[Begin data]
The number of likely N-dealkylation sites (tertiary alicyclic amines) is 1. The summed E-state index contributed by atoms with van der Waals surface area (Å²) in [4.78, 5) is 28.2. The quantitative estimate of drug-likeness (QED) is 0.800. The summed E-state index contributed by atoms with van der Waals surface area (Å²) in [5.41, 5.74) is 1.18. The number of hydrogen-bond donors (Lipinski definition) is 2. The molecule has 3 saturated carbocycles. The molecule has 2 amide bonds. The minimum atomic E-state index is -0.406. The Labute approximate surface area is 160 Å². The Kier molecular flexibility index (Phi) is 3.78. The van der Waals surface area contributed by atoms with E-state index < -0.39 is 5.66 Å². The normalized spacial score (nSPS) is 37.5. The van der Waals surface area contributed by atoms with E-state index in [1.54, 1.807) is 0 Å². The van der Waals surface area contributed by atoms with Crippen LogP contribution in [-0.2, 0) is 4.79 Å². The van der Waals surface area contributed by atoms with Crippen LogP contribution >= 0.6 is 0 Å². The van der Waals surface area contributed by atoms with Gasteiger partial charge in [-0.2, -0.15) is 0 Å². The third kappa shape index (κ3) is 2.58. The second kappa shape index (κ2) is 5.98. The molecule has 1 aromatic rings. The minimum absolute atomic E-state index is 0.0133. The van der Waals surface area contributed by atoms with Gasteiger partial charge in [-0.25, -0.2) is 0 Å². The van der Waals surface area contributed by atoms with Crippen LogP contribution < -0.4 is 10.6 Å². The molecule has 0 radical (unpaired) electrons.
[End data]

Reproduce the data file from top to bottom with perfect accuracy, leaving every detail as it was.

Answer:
The number of likely N-dealkylation sites (tertiary alicyclic amines) is 1. The summed E-state index contributed by atoms with van der Waals surface area (Å²) in [4.78, 5) is 28.2. The quantitative estimate of drug-likeness (QED) is 0.800. The summed E-state index contributed by atoms with van der Waals surface area (Å²) in [5.41, 5.74) is 1.18. The number of hydrogen-bond donors (Lipinski definition) is 2. The molecule has 3 saturated carbocycles. The molecule has 2 amide bonds. The minimum atomic E-state index is -0.406. The Labute approximate surface area is 160 Å². The Kier molecular flexibility index (Phi) is 3.78. The van der Waals surface area contributed by atoms with E-state index < -0.39 is 5.66 Å². The normalized spacial score (nSPS) is 37.5. The van der Waals surface area contributed by atoms with E-state index in [1.54, 1.807) is 0 Å². The van der Waals surface area contributed by atoms with Crippen LogP contribution in [-0.2, 0) is 4.79 Å². The van der Waals surface area contributed by atoms with Crippen LogP contribution >= 0.6 is 0 Å². The van der Waals surface area contributed by atoms with Gasteiger partial charge in [-0.2, -0.15) is 0 Å². The third kappa shape index (κ3) is 2.58. The second kappa shape index (κ2) is 5.98. The molecule has 1 aromatic rings. The minimum absolute atomic E-state index is 0.0133. The van der Waals surface area contributed by atoms with Gasteiger partial charge in [-0.25, -0.2) is 0 Å². The van der Waals surface area contributed by atoms with Crippen LogP contribution < -0.4 is 10.6 Å². The molecule has 0 radical (unpaired) electrons.